The ongoing second wave of the Covid-19 pandemic is affecting the lives of people and businesses around the world, including property investors and landlords – and it isn’t going to end anytime soon.
So how can property owners protect themselves and secure regular income during this time? One solution could be to rent out properties for, not only long-term but short and mid-term as well. This applies whether you have a spare room in your home, one apartment or several properties.
Let’s explore the current rental models. The oldest, and the one used by a large percentage of property owners and landlords in the UK, is long-term rentals. This is a way for property owners to receive regular income and tenants to make a house their home.
The standard is to rent these properties unfurnished for at least one year with a lease agreement signed by both parties. Tenants usually pay energy fees in addition to their monthly rent and prices are often lower than short and mid-terms.
Although long-term leases may seem stress-free for landlords, today’s unpredictable environment means people are wary of committing to longer term stays. And property owners who focus solely on long-term tenants run the risk of tenants who are struggling asking for early termination of a lease (and it should be their right according to the lease agreement), which forces landlords to switch from the ‘no worries’ mode to the ‘I need a tenant ASAP’ in a relatively short time.
This could, in turn, incur extra costs in the form of last-minute advertising and time – due to regular communication with potential tenants: like answering all their questions, arranging in-person visits and sending contracts.
Another rental model, often the most discussed, is short-term rentals, like those on Airbnb – a platform that has made many headlines worldwide. Although short-term rentals existed long before Airbnb, it was this platform which brought this type of rental to the attention of ordinary people for whom hotel accommodation was unimaginable and financially unattainable.
Short-term rentals often target holidaymakers and are especially suitable for travellers who want to experience a place through a local’s eyes.
For landlords, income from short-term rentals can make the most considerable revenue. However, it’s worth noting that stays are often no longer than a week and the higher rental price (which is set at prices per night) is offset by frequent tenant rotation.
Short-term rentals also come with other problems like upset neighbours (caused by rowdy holidaymakers), higher cleaning costs (housing is needed to be adequately cleaned before each new tenant), increased wear and tear and a higher probability of unoccupied housing – something much higher than usual in the current situation when tourism has all but stopped, and it’s not clear when it will start again.
Medium-term rentals are the newest rental model and make a lot of sense in today’s world. These rentals, as the name suggests, are for the ‘medium’ period, i.e. for a few months at a time.
The most common types of tenants include young professionals, remote workers and digital nomads, university students for whom housing for a semester is an ideal choice, as well as employees or entrepreneurs travelling to another city/country for work. Or simply people who are renovating/acquiring their own house and need temporary accommodation.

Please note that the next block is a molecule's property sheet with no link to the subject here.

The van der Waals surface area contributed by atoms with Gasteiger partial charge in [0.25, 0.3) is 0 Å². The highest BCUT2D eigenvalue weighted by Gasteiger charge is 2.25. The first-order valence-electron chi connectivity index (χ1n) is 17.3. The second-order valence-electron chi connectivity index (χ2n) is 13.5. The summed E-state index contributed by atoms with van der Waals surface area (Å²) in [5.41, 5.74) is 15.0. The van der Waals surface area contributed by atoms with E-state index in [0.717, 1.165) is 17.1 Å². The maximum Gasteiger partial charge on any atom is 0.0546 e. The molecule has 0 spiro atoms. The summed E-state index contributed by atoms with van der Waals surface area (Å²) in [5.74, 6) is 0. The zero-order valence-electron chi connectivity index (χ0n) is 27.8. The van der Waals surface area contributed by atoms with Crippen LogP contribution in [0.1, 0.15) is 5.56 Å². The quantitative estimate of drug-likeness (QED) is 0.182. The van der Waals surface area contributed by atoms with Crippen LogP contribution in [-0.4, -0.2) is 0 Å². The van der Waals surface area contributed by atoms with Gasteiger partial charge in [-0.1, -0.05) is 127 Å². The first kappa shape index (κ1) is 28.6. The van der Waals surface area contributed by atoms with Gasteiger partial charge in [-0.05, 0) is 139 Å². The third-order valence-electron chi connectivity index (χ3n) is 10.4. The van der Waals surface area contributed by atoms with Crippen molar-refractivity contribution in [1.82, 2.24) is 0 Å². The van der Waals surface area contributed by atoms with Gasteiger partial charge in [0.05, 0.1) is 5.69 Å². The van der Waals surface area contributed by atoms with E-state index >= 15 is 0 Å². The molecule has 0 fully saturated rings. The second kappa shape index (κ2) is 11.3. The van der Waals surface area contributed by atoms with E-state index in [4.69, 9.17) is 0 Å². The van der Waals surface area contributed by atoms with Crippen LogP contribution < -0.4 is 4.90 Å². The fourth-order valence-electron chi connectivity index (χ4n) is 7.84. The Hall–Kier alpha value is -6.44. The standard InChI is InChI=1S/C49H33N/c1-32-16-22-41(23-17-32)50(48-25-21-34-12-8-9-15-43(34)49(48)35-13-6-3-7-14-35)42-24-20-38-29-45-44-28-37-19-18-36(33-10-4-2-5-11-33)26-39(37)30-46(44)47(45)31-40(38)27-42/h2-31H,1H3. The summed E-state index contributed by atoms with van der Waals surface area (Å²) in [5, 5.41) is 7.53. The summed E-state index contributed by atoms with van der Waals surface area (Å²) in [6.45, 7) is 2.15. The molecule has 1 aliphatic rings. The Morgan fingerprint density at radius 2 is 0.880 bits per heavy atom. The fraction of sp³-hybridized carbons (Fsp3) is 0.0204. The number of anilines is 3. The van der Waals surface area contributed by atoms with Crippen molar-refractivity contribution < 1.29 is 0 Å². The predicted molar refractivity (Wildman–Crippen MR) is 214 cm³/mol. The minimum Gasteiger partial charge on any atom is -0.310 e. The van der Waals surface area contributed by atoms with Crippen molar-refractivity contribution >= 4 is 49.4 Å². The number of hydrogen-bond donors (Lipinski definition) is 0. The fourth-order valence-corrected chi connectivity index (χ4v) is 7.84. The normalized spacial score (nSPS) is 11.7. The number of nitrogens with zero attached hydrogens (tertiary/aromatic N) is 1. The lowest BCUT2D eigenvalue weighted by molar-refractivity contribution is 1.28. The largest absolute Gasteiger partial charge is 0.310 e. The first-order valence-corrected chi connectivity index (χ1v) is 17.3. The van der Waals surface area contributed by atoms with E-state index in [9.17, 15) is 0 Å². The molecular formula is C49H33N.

The main advantage of these target groups is that they don’t usually act like tourists. They want to become part of the local community, even temporarily and have the same daily routines as locals in their area. They work or study during the day and relax, eat out or explore in the evening.
A mid-term rental landlord must first invest in essential housing equipment but is assured of a more stable income than short-term rentals and can make up to 25% more than they would on long-term rentals.
If any unexpected situations arise, a lease agreement covers both the tenant and landlord. As with short-term rentals, it’s also possible to transfer everything online – from initial questions to virtual tours, automation of rent payments or messaging system and contract signing. Although I recommend you always be there personally to hand over the keys wherever possible.
However, in this current situation, to ensure a regular revenue stream, the best solution is to combine all of the types of rental models. You can do that by merging short-term and mid-term rentals during the year: where you will offer short-term mainly in the high season and medium-term in the rest of the year. Or combine mid and long-term rentals: where you can test out whether the tenants will be respectful of your property in the mid-term rental, and then finalise a long-term rental with them.
If you have a larger number of apartments, you could also use half of the apartments for long-term rentals, and divide the remaining half between short-term and mid-term according to your preferences.
Whatever you decide, always keep the coronavirus situation at the front of mind. It is affecting the decision-making process of tenants everywhere who are taking into consideration the possibility of quarantine, closing borders and more frequent work from home.
This changing environment, though difficult, can also be an opportunity for forward-thinking property owners willing to embrace change. Those early adopters of this three-pronged rental model are most likely to survive and even thrive during the pandemic. And despite the challenges the industry has faced, one thing is for sure – people will always need a roof over their heads, whether it’s for one night, one month or one year.
*Ondřej Dufek is co-founder of Flatio
<!– –> This post has originally been featured in Property Investor Today.